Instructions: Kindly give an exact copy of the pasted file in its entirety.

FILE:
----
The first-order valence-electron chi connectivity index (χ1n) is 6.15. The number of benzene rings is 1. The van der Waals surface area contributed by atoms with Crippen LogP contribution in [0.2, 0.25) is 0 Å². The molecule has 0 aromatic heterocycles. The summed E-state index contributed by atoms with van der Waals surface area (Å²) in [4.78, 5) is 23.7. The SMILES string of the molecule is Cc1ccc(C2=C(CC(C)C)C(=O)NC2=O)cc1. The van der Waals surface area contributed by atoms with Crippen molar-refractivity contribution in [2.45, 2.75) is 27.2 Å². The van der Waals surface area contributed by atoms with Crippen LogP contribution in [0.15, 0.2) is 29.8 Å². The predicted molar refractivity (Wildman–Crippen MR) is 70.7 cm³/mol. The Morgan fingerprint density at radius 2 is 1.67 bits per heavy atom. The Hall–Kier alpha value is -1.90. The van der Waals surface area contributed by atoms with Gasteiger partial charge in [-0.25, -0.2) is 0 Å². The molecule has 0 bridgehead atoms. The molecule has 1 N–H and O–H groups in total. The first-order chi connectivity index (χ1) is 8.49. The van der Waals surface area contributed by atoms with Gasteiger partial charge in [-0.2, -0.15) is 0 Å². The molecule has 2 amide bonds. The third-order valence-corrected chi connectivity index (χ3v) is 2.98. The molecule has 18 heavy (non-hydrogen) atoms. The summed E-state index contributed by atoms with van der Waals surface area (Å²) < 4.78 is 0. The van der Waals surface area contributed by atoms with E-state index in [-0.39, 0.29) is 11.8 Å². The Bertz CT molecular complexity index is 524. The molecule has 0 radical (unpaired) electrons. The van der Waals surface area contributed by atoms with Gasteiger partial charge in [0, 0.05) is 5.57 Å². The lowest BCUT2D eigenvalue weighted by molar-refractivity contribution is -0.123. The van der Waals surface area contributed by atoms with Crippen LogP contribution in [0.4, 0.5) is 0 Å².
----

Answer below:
The first-order valence-electron chi connectivity index (χ1n) is 6.15. The number of benzene rings is 1. The van der Waals surface area contributed by atoms with Crippen LogP contribution in [0.2, 0.25) is 0 Å². The molecule has 0 aromatic heterocycles. The summed E-state index contributed by atoms with van der Waals surface area (Å²) in [4.78, 5) is 23.7. The SMILES string of the molecule is Cc1ccc(C2=C(CC(C)C)C(=O)NC2=O)cc1. The van der Waals surface area contributed by atoms with Crippen molar-refractivity contribution in [2.45, 2.75) is 27.2 Å². The van der Waals surface area contributed by atoms with Crippen LogP contribution in [0.15, 0.2) is 29.8 Å². The predicted molar refractivity (Wildman–Crippen MR) is 70.7 cm³/mol. The Morgan fingerprint density at radius 2 is 1.67 bits per heavy atom. The Hall–Kier alpha value is -1.90. The van der Waals surface area contributed by atoms with Gasteiger partial charge in [-0.25, -0.2) is 0 Å². The molecule has 0 bridgehead atoms. The molecule has 1 N–H and O–H groups in total. The first-order chi connectivity index (χ1) is 8.49. The van der Waals surface area contributed by atoms with Gasteiger partial charge in [-0.2, -0.15) is 0 Å². The molecule has 2 amide bonds. The third-order valence-corrected chi connectivity index (χ3v) is 2.98. The molecule has 18 heavy (non-hydrogen) atoms. The summed E-state index contributed by atoms with van der Waals surface area (Å²) < 4.78 is 0. The van der Waals surface area contributed by atoms with E-state index in [-0.39, 0.29) is 11.8 Å². The Bertz CT molecular complexity index is 524. The molecule has 0 radical (unpaired) electrons. The van der Waals surface area contributed by atoms with Gasteiger partial charge in [0, 0.05) is 5.57 Å². The lowest BCUT2D eigenvalue weighted by molar-refractivity contribution is -0.123. The van der Waals surface area contributed by atoms with Crippen LogP contribution in [0.4, 0.5) is 0 Å².